A discovery that provides a new way to study how stars form has been captured in a new portrait from NASA’s Chandra X-ray Observatory and the Smithsonian’s Submillimetre Array (SMA). A cloud that is giving birth to stars has been observed to reflect X-rays from Cygnus X-3, a source of X-rays produced by a system where a massive star is slowly being eaten by its companion black hole or neutron star.
The first stars appeared about 100 million years after the Big Bang. When the universe was about 3 billion years old, star formation activity peaked at rates about ten times above current levels. Why this happened, and whether the physical processes back then were different from those today, are among the most pressing questions in astronomy.
Astronomers have found a pair of extraordinary cosmic objects that dramatically burst in X-rays, flaring up to become about a hundred times brighter in less than a minute, before returning to original X-ray levels after about an hour. This discovery may represent a new class of explosive events found in space.
Newly obtained radio images of the dramatic bipolar jets of charged particles being ejected from the nucleus of galaxy Cygnus A were able to resolve hotspots in the jets at the places where they impact the surrounding medium. A bright radio galaxy such as this can beam as much as one trillion solar luminosities of radiation into space at those wavelengths.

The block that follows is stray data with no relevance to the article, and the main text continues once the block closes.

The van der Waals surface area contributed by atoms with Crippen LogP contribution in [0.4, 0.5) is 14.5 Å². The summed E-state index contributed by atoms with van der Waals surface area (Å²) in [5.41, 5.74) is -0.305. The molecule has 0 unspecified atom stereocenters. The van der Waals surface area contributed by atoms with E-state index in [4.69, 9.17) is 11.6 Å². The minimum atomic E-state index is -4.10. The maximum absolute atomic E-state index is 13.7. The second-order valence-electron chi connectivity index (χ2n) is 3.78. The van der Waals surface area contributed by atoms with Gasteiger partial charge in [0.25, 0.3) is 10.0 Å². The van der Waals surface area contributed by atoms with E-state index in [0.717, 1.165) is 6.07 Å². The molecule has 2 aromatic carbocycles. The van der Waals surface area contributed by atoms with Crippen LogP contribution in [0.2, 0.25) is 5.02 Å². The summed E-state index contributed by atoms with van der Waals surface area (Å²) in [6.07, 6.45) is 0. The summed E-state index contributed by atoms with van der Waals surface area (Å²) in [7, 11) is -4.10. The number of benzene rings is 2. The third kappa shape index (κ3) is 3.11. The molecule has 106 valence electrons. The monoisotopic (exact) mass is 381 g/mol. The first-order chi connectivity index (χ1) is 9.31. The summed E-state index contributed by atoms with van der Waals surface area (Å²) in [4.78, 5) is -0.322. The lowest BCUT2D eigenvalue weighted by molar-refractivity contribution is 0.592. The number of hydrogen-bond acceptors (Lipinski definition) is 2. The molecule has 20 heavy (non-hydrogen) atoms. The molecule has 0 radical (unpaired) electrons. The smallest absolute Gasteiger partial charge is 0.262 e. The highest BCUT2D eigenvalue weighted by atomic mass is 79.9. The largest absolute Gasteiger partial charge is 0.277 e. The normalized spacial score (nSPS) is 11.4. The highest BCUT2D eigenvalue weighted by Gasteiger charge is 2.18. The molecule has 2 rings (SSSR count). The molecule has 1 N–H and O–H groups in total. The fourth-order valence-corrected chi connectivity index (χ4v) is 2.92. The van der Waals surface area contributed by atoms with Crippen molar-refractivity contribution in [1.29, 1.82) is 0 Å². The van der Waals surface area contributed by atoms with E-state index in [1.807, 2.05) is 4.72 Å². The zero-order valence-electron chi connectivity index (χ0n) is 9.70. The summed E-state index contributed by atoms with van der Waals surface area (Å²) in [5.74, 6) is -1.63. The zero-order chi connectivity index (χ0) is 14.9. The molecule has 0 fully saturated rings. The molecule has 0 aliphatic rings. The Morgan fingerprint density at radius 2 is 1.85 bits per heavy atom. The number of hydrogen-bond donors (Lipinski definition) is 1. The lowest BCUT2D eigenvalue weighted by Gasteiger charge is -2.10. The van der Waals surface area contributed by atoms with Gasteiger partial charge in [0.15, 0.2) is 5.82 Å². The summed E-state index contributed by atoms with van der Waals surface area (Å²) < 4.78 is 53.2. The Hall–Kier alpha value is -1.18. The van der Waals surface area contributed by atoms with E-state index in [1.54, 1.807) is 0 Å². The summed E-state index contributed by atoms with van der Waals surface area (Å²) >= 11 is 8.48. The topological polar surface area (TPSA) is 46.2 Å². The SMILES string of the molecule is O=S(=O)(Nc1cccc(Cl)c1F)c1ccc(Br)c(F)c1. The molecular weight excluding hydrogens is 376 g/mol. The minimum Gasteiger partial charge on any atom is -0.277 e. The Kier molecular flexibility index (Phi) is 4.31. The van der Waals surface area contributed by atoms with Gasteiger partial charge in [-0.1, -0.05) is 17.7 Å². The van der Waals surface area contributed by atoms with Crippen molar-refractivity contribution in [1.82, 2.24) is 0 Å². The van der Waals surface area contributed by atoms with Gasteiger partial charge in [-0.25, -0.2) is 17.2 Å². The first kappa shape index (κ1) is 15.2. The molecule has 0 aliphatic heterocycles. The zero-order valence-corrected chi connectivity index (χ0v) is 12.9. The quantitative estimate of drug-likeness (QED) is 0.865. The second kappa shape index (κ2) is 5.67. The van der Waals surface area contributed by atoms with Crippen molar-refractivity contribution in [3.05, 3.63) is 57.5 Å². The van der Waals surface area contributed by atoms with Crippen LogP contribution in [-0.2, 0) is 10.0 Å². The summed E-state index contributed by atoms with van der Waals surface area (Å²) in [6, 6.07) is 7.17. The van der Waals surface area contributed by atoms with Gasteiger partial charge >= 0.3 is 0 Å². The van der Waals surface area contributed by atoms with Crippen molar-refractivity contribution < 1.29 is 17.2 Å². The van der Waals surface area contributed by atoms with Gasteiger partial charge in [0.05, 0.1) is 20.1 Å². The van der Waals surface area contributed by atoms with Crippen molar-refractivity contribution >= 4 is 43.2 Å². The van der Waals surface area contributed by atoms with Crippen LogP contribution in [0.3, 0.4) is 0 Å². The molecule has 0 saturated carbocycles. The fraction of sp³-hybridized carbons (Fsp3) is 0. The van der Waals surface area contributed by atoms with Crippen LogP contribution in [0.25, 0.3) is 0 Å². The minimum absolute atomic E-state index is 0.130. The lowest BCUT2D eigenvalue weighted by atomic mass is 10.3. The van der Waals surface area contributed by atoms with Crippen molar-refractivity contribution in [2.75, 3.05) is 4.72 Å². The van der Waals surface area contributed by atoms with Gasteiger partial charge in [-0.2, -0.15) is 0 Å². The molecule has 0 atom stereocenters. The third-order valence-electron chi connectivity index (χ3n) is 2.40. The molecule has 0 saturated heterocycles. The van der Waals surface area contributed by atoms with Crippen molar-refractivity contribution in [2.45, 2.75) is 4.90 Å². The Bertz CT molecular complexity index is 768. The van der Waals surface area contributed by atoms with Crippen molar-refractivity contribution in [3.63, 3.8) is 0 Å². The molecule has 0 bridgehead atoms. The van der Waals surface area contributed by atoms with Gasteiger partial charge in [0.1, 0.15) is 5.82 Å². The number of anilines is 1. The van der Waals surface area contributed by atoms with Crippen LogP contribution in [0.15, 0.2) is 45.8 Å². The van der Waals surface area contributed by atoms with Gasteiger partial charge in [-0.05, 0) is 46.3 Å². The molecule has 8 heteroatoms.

Astronomers recently announced that the nearby star Proxima Centauri hosts an Earth-sized planet in its habitable zone. Proxima Centauri is a small, cool, red dwarf star only one-tenth as massive and one-thousandth as luminous as the Sun. However, new research shows that it is Sun-like in one surprising way: it has a regular cycle of starspots.
The epoch when the very first stars appeared is a key period of cosmic history. These stars began the manufacture of the chemical elements (those heavier than hydrogen and helium) and their light began the reionisation of the neutral cosmic gas. These stars thus mark the dawn of the universe as we know it today and the start of the so-called Epoch of Reionisation.
Pulsars are rapidly spinning neutron stars that emit electromagnetic radiation in a sweeping, lighthouse-like beam. They are dramatic, powerful probes of supernovae, their progenitor stars. Astronomers have measured the orbital parameters of four millisecond pulsars in the globular cluster 47 Tucanae and modelled their possible formation and evolution paths.
The National Science Foundation has approved funding to expand the Hydrogen Epoch of Reionisation Array (HERA) in South Africa. Upgrading the number of antennas from 19 to 240 by the year 2018 will enable HERA to study more clearly the impact of cosmic dawn, the moment a few hundred million years after the Big Bang when the first stars and galaxies blazed awake.
The distant planet GJ 1132b intrigued astronomers when it was discovered last year. Located just 39 light-years from Earth and orbiting its red dwarf star every 1.6 days, new research shows that despite being baked to a temperature of around 232 °C, GJ 1132b might possess a thin, oxygen atmosphere — but no life due to its extreme heat.
The universe is 13.8 billion years old, while our planet formed just 4.5 billion years ago. Some scientists think this time gap means that life on other planets could be billions of years older than ours. However, new theoretical work suggests that present-day life is actually premature from a cosmic perspective.